the Chinese forces entered the war. Truman told reporters in November that he would take
"whatever steps are necessary" and hinted that the use of atomic bombs were
always under active consideration. That announcement upset the British and led to high
level meetings and verbal assurances by the US President. MacArthur pressed for authority
to pursue his plans to expand the war into China proper (including US support for an
invasion by Nationalist Chinese into southern China, a blockade of the China coast and
bombing of the Manchurian airfields). This would have been but prelude to a larger
offensive designed to overthrow Mao and his regime. There is considerable evidence that
MacArthur sought discretionary use of atomic weapons as part of this plan.
On 23 January 1951 the JCS agreed to prepare to execute at least the
outlines of MacArthur's plan (short of atomic warfare). They actually authorized the
Manchurian bombings should China attack American forces outside of Korea (e.g. in Japan).
They also apparently drew up atomic contingency plans at that time. The closest the US
actually came to using atomic bombs was in April of 1951 (at the time of MacArthur's
firing by Truman). Apparently complete weapons were actually sent (if not assembled) to
Okinawa. On April 5 the atomic bombing of Manchurian bases was authorized if new Chinese
forces entered the fighting in large numbers or if air strikes were launched against
American forces from Manchuria. (American war materials were stockpiled in Pusan and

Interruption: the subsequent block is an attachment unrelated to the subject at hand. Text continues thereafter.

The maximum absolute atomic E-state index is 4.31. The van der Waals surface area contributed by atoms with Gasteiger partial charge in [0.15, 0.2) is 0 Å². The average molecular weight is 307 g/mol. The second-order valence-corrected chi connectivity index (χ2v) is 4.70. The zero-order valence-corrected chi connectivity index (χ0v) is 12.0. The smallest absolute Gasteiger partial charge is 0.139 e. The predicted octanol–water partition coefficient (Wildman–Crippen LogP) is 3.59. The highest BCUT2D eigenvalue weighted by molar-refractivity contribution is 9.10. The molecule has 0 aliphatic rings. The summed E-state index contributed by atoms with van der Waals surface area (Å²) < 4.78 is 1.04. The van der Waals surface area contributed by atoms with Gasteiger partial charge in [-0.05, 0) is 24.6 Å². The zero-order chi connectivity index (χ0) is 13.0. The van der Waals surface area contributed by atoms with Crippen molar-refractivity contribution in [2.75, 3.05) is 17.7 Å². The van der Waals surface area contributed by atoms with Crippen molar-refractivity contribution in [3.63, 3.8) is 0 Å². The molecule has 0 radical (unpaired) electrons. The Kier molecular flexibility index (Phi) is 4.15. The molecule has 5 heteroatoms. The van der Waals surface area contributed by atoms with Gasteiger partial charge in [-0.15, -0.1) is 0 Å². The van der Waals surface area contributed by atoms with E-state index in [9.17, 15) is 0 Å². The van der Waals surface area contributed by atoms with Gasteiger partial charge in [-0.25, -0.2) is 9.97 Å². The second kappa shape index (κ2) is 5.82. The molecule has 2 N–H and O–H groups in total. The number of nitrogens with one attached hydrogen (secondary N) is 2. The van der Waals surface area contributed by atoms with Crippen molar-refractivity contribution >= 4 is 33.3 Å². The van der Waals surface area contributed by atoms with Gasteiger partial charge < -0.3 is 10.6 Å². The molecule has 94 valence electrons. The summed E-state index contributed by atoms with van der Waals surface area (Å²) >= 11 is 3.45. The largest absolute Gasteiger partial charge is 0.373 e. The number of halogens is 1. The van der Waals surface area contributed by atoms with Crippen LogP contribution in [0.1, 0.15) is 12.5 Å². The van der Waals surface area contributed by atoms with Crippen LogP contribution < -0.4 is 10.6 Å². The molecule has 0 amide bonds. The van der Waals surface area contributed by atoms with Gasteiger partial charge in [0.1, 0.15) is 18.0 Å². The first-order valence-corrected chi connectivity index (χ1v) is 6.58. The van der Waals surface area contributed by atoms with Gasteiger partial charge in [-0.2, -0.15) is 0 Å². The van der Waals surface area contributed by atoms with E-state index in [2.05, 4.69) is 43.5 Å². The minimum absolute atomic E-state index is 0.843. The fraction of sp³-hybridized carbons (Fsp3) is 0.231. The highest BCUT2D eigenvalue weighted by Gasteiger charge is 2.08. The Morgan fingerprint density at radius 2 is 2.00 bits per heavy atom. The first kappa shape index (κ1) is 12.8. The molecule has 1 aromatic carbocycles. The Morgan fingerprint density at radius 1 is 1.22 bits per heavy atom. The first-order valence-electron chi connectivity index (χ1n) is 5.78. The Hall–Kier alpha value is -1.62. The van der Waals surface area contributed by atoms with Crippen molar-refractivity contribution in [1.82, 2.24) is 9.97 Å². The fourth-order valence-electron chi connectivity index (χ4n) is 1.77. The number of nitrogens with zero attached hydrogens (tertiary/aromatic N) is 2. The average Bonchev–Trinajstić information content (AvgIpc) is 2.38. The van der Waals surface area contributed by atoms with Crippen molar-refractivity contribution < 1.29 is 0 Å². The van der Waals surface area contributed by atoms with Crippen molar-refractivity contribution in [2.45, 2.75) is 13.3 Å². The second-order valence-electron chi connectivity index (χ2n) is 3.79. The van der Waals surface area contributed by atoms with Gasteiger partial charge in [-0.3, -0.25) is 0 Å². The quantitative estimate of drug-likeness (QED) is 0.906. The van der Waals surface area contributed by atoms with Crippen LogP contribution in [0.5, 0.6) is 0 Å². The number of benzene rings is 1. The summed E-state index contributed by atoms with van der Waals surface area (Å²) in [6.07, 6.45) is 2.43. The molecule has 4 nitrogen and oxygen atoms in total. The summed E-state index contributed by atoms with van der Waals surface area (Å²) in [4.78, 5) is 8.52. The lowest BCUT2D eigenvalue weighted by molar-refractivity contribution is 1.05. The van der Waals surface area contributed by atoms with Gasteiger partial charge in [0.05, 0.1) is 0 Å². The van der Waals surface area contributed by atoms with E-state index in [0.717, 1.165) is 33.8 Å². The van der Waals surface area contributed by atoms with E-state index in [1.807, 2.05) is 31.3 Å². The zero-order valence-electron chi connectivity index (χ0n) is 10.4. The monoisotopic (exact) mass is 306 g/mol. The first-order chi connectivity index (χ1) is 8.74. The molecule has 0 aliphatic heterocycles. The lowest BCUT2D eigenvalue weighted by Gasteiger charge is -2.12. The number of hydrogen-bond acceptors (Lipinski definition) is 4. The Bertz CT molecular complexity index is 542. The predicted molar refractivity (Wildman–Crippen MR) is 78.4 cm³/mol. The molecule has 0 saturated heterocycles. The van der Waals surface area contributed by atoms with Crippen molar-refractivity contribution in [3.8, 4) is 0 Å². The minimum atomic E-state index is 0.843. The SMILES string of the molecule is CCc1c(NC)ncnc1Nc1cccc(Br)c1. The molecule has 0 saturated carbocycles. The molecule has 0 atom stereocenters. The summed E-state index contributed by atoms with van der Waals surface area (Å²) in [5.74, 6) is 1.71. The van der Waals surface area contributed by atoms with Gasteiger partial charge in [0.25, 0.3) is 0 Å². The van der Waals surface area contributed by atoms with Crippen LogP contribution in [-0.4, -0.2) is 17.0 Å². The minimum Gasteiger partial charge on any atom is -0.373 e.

extremely vulnerable to air attack). Truman even gave a specific order to the same effect
on April 6. The initial targets apparently were Shanghai city center and several other
industrial cities in China as well as four cities in North Korea. Apparently these
decisions were closely tied up with Truman's decision to relieve MacArthur of his post and
the resultant need to placate the JCS and his political opponents at home. (Cumings p.
476-8; Dingman 73-74). The situation was apparently touch and go until the military
situation stabilized that summer. That is the last time Truman authorized transfer of
nuclear weapons overseas.
Some final comments. The only real nuclear targets identified were
cities and airfields (primarily in China). During the course of the war, as Lynn has
noted, advanced incendiaries (i.e. Napalm) proved quite effective for destroying the
cities and population of the North. Late in the war the bombing of dams and catastrophic
flooding of agricultural territory was accomplished with conventional high explosives. It
was the fear that the Soviet Union would retaliate with all out war to bombing of its
airfields that served as the prime deterrent to that planned use by the US.
There is, of course, much more in Lynn's interesting and perceptive
recollections that have recently received attention from scholars. The use made of the UN,
Soviet/Chinese relations, the changing goals of the US in the fighting, and especially the
Chinese perspective on the stakes.
National Air & Space Museum
Washington, DC 20560 (BITNET: NASSH100@SIVM)
Lynn may be Lynn Nelson, Professor Emeritus, University of Kansas. Christopher may be
Christopher Currie, Institute of Historical Research, University of London.